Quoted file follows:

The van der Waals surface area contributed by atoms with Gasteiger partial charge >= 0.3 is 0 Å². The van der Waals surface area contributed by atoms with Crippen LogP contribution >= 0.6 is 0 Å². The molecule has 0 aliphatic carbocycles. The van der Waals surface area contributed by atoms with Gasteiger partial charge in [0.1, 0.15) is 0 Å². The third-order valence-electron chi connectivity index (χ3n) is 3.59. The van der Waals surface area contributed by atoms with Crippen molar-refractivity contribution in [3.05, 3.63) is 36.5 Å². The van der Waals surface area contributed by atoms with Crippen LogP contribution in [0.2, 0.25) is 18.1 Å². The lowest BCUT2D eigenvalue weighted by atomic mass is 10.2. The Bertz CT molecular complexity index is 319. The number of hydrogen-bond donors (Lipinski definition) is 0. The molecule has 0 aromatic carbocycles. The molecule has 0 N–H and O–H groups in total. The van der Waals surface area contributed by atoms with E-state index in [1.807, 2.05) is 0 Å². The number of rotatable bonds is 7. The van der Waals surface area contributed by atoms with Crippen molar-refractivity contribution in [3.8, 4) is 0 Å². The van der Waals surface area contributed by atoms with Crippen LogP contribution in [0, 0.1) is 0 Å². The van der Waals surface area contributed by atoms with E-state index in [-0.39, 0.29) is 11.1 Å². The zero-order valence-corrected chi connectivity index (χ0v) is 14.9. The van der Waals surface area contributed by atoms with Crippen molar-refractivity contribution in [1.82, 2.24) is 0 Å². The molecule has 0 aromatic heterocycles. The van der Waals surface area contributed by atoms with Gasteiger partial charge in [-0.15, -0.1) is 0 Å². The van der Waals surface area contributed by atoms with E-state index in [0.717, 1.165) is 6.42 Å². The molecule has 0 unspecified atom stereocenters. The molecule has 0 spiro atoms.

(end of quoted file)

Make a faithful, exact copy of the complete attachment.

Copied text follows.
The van der Waals surface area contributed by atoms with Gasteiger partial charge >= 0.3 is 0 Å². The van der Waals surface area contributed by atoms with Crippen LogP contribution >= 0.6 is 0 Å². The molecule has 0 aliphatic carbocycles. The van der Waals surface area contributed by atoms with Gasteiger partial charge in [0.1, 0.15) is 0 Å². The third-order valence-electron chi connectivity index (χ3n) is 3.59. The van der Waals surface area contributed by atoms with Crippen molar-refractivity contribution in [3.05, 3.63) is 36.5 Å². The van der Waals surface area contributed by atoms with Crippen LogP contribution in [0.2, 0.25) is 18.1 Å². The lowest BCUT2D eigenvalue weighted by atomic mass is 10.2. The Bertz CT molecular complexity index is 319. The number of hydrogen-bond donors (Lipinski definition) is 0. The molecule has 0 aromatic carbocycles. The molecule has 0 N–H and O–H groups in total. The van der Waals surface area contributed by atoms with E-state index in [1.807, 2.05) is 0 Å². The number of rotatable bonds is 7. The van der Waals surface area contributed by atoms with Crippen molar-refractivity contribution in [3.8, 4) is 0 Å². The van der Waals surface area contributed by atoms with Crippen LogP contribution in [0, 0.1) is 0 Å². The van der Waals surface area contributed by atoms with E-state index in [-0.39, 0.29) is 11.1 Å². The zero-order valence-corrected chi connectivity index (χ0v) is 14.9. The van der Waals surface area contributed by atoms with Crippen molar-refractivity contribution in [1.82, 2.24) is 0 Å². The molecule has 0 aromatic heterocycles. The van der Waals surface area contributed by atoms with Gasteiger partial charge in [-0.15, -0.1) is 0 Å². The van der Waals surface area contributed by atoms with E-state index in [0.717, 1.165) is 6.42 Å². The molecule has 0 unspecified atom stereocenters. The molecule has 0 spiro atoms.